The attack submarine San Juan lost communications with the outside world for several hours late Tuesday night and early Wednesday, prompting a search effort for what the Navy thought was a downed submarine, according to the Naval Submarine Force Command in Norfolk.
At the time of the incident, the Los Angeles-class submarine, based in Groton, Conn., was operating with the Enterprise Carrier Strike Group off the southeastern coast of the United States....
This organization probably has some of the most boring jobs in the world, considering that the U.S. Navy hasn't lost any nuclear submarines since the early '60s. The two submarines that were lost are the USS Scorpion and the USS Thrasher.
I'm with Z on this one, there's something they aren't telling us. It's been abuot 20 years since I was in submarine ops but you hear alot of stories on duty in the command center and I never heard anything like this. The story says that the submarine was only out of communication for a couple of hours. Anyone who's been there can tell you that it would take that long just to get the right folks in the room and up to speed. I understand from another article they even woke Sec. Gates up for this one. The call to ISMERLO and SAR operations could have gone out immediately, that's SOP but notifying the families that the sub is in distress is a whole different story, that decision is made at a very high pay grade, and not without knowing that you're dealing with a real casualty.
From Commander, Submarine Force U.S. Atlantic Fleet Public Affairs
NORFOLK (NNS) -- During the early evening of March 13, units of the USS Enterprise Carrier Strike Group (CSG) received a series of indications that USS San Juan (SSN 751), a Los Angeles class submarine conducting pre-deployment training with the Enterprise CSG, was in distress....
The Navy temporarily lost communication with a submarine off Florida's coast and sent ships and aircraft to search for the USS San Juan before the vessel was contacted early Wednesday, military officials said.
There were no problems with the Los Angeles-class sub, based in Groton, Conn., and the Navy is investigating the incident, the Naval Submarine Force said in a statement....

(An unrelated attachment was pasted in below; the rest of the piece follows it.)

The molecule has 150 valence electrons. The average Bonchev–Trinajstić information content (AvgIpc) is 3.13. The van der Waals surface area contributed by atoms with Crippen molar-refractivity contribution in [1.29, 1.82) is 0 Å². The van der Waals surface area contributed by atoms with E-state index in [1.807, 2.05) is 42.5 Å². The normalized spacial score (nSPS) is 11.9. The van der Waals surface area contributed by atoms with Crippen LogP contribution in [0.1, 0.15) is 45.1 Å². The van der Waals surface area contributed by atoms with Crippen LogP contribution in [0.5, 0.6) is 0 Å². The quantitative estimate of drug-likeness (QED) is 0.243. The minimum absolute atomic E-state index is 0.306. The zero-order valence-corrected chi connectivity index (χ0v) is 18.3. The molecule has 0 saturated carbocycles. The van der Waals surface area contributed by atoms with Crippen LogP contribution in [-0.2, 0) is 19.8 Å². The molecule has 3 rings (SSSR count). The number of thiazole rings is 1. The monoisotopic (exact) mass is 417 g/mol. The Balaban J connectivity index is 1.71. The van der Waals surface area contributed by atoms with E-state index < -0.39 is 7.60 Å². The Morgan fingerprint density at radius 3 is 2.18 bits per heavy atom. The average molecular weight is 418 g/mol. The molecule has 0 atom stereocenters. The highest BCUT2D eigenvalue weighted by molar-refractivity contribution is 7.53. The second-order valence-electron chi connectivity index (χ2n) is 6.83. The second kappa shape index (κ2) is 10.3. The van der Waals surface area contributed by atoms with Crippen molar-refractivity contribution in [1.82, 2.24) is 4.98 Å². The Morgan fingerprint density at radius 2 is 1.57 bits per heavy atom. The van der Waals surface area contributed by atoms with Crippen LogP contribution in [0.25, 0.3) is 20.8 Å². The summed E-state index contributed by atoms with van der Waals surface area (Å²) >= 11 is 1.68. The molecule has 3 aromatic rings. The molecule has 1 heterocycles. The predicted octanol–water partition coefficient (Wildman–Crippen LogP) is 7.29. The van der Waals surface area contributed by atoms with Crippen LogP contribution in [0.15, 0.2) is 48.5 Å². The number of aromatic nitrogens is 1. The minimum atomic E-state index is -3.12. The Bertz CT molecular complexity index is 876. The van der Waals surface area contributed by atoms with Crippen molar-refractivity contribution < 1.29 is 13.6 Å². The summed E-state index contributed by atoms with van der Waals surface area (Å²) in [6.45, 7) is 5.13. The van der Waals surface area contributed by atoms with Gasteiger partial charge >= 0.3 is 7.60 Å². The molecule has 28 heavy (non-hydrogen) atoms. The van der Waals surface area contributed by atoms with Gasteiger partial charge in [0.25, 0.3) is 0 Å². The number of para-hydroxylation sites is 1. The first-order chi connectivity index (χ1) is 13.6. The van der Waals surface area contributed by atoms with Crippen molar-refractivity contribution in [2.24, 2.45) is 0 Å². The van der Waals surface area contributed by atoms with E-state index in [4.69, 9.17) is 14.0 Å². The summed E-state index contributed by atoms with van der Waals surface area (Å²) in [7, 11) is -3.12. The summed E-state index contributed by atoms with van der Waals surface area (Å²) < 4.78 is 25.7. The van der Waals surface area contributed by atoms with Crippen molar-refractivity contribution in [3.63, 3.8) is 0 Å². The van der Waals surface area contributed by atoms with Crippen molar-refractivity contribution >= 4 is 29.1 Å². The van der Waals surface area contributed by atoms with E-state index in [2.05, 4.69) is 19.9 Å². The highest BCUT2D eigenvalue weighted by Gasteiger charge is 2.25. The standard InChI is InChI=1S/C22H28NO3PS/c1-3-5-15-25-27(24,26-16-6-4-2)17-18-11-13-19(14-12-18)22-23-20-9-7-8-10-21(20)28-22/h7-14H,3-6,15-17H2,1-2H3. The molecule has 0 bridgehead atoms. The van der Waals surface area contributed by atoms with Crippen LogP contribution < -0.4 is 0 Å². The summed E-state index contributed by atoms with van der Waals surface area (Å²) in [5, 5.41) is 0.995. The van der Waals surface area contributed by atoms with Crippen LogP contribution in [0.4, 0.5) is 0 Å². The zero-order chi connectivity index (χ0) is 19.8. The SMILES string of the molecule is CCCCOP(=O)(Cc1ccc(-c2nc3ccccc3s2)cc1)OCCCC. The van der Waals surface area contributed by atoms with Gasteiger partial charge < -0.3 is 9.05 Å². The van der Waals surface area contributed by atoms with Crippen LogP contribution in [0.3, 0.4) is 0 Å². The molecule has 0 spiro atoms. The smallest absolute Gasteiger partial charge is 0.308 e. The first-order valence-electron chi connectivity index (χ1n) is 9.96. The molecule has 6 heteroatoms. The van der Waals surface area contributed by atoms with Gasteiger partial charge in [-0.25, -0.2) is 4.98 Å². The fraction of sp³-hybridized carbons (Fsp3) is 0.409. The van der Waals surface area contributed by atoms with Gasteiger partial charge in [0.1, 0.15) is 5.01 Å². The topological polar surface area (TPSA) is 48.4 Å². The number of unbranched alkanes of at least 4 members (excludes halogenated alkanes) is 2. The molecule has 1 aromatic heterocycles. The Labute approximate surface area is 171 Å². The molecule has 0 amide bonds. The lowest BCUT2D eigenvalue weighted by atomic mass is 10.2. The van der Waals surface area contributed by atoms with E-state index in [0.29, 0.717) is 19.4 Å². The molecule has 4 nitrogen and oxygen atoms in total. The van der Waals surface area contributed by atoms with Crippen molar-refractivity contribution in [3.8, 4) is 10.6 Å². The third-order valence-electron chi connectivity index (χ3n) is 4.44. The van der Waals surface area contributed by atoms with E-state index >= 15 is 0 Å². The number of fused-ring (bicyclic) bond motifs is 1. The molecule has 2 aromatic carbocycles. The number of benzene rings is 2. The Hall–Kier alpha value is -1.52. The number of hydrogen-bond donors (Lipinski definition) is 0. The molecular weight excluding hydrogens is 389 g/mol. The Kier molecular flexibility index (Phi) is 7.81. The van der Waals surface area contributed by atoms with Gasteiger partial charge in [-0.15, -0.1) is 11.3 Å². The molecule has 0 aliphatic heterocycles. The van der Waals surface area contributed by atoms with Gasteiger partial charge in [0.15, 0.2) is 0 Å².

Or..maybe everybody's just really jumpy following the sub collision in the Arabian Sea and the deaths of the USS Minneapolis-St Paul crewmen in January.
Nah. I'm not buying that, either. The idea of losing a sub is a BIG DEAL, but it wouldn't trigger a reaction unless there was a lot more than just a "loss of communication for a few hours" with a boat.
I wish I could lay out my case because I have an idea of what could have happened to scramble a SAR mission so quickly, but I am not sure as to what level of confidentiality is still attributable what little I remember, so I'm going to keep quiet.
I will say this, however: What I have in mind happened at least once before, the crew was never in ANY real danger, and more than one person got their wee-wee smacked over it. The flip side is, if what I suspect may have happened DID happen, it most likely would not have resulted in "hours" of lost comms, but less than one (at worst).
Reckon we'll find out soon enough.
A carrier battle group was operating with three submarines 100 miles off the coast of Florida when a lookout reported spotting a red flare — the traditional signal for a sub in distress
It's been a long time, but I don't remember the flare color being specific to submarines.
The battle group immediately tried to establish communications with all three subs. Two answered, but the USS San Juan, which was playing the role of an enemy submarine as part of the exercise, remained silent.
As you might expect IF the sub suspected it was a ruse to draw them out. Flimsy, but a possibility. Were either of the other two playing the same role?
At 3:30 Wednesday morning, Martin reports that the submarine center in Norfolk, Va., sent out the rarest and most critical of messages: "Sub Sunk."
At which point the sound of testicals bouncing off the inside of skulls must have reached a cacophonous din in halls of the Pentagon. Yikes. Talk about a FLASH OPREP-3 NAVY BLUE! I doubt it, but I wonder if it reached PINNACLE?
Way too many variables. What was the depth of the water? Were the subs comm systems up? Was the crypto properly loaded? Was the duty radioman asleep at the switch or overworked? Was the message misconstrued? Did the original message include SAN JUAN? Was it sent correctly? How many lookouts in an entire battle group saw a red flare? Etc., etc...
I'm just glad the boat and crew are fine. This is going to have people seriously tap-dancing for a while, though.
GreatAmerican - I beg to differ on your boredom assessment of DSU (Deep Submergence Unit) located at North Island NAS on Coronado, Ca. Having had one navy diver son who was stationed there from 2002 - 2006 and another navy diver son who is currently there, trust me when I say they are NEVER bored. Besides non-stop readiness maneuvers, they participate in SORBET ROYAL which takes them to many interesting ports, they get to play around with the SCORPIO, which is way fun. They are also experimenting with the Deep Dive Hard Suit at this time, and having some sort of turf war over the suit with pilots who don't want enlisted folk being able to "pilot" anything???? Anyway, these guys did get rousted at 1AM to ready the DSRV (and yes rwheeler it is quite the big job!) Search these topics - you'll see.
Deep Submergence Unit
Deep Dive Suit
USS Lagarto (related to navy divers with sub rescue experience - my son participated in this and called it a 'life changing experience')
Thanks for letting me share something I know about!